Pecan pies are a classic Southern dessert. Loaded with a sweet, gooey filling and lots of pecans, it pairs well with a dollop of whipped cream or a scoop of vanilla ice cream.
The History of the Pecan Pie
Nobody knows for sure when or where the pecan pie was first created. It has been surmised that the humble pie first came to be in New Orleans by the French shortly after they settled in The Big Easy. Other thoughts are that they may have originated in the early 1800s in Alabama.
Regardless of where or when they came into being, you can enjoy them today thanks to this easy recipe by Anita Musgrove which is in her book, Tennessee Back Road Restaurant Recipes.
- 4 eggs
- 1 cup sugar
- 1 cup white Karo syrup
- ½ cup melted butter
- 1 ½ cups pecan pieces
- 1 unbaked pie shell
- Combine eggs, sugar, and syrup. Stir in melted butter. Add pecans and mix thoroughly.
- Pour into an uncooked pie shell. Bake at 350 degrees for 30 to 40 minutes.
This recipe comes from Renate & Gary’s Restaurant in Big Sandy, Tennessee. It’s excerpted from Tennessee Back Road Restaurant recipes by Anita Musgrove, copyright 2015. Reprinted with permission.
Nutrition Information:Yield: 8 Serving Size: 1 slice
Amount Per Serving:Calories: 534 Total Fat: 30g Saturated Fat: 10g Trans Fat: 0g Unsaturated Fat: 18g Cholesterol: 124mg Sodium: 183mg Carbohydrates: 65g Fiber: 2g Sugar: 45g Protein: 6g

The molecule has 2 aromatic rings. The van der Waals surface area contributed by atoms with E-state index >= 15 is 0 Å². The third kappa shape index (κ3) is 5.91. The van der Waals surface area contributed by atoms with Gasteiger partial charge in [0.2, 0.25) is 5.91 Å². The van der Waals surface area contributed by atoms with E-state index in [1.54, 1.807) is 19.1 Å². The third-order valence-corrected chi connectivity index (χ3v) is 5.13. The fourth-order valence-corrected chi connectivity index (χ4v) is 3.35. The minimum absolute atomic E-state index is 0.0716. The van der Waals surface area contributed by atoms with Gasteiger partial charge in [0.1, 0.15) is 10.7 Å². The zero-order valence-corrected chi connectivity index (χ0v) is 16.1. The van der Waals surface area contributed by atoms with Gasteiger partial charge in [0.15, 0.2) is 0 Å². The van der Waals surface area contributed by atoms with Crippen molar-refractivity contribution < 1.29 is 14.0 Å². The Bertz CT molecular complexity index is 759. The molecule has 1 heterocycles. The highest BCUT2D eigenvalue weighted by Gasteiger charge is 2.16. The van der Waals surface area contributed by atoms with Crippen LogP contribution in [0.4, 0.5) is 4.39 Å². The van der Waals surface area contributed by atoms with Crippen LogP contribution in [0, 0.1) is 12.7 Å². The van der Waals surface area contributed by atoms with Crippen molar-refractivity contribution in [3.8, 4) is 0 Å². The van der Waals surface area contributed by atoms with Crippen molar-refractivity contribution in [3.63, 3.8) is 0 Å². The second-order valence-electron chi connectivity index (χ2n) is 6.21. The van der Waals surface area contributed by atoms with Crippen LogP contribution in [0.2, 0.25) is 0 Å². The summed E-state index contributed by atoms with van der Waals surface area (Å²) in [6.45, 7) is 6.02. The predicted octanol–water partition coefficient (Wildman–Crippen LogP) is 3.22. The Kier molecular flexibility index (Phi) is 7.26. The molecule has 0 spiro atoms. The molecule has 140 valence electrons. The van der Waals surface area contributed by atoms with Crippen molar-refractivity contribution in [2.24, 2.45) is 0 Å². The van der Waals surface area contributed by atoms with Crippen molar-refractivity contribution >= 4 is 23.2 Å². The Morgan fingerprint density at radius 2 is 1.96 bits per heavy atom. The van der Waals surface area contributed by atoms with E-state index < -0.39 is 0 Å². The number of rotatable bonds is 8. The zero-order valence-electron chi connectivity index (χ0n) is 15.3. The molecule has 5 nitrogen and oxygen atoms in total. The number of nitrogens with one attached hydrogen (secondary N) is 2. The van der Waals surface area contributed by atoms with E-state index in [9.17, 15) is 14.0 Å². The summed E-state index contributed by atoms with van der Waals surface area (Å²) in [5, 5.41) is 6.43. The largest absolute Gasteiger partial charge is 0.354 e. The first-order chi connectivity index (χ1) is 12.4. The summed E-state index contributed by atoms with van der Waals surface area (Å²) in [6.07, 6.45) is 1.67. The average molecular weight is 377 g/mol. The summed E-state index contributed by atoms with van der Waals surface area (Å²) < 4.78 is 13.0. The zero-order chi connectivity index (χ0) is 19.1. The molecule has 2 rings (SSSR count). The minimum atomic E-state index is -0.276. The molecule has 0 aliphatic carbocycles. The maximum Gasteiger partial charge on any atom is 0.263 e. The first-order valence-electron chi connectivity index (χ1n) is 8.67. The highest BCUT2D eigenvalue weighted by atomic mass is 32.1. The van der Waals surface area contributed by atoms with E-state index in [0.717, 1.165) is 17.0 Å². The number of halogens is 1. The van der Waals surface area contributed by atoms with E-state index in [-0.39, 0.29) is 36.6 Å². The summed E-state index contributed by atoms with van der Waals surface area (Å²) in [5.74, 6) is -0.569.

Tennessee Back Road Restaurant Recipes by Anita Musgrove pulls double duty as both a cookbook and restaurant guide. The book is divided into three sections, each representing a region of Tennessee. Here are some of the tasty dishes you will find in the sections:
- Western Region: Chocolate Gravy, Cat Head Biscuits, Skillet Peach Cobbler, Quiche Lorraine, Cheese Straw Twists, and BBQ Spaghetti
- Central Region: Sydney’s Bluff Chicken, Chow Chow, Grits Cake, Square Market Crab Bisque, Amish Friendship Bread Muffins, and Barrel House Brunswick Stew
- Eastern Region: Bourbon Street Pecan Pie, Banana Torte, Jalapeno Clam Bisque, Santa Fe Salsa, The Michael Allman Burger, Tomato Jam, and Plaid Apron’s Winter Stew
The author includes information about the various restaurants that have contributed recipes about the book, including the restaurants’ address, website, and hours. It’s a great resource to have on hand for a road trip in Tennessee.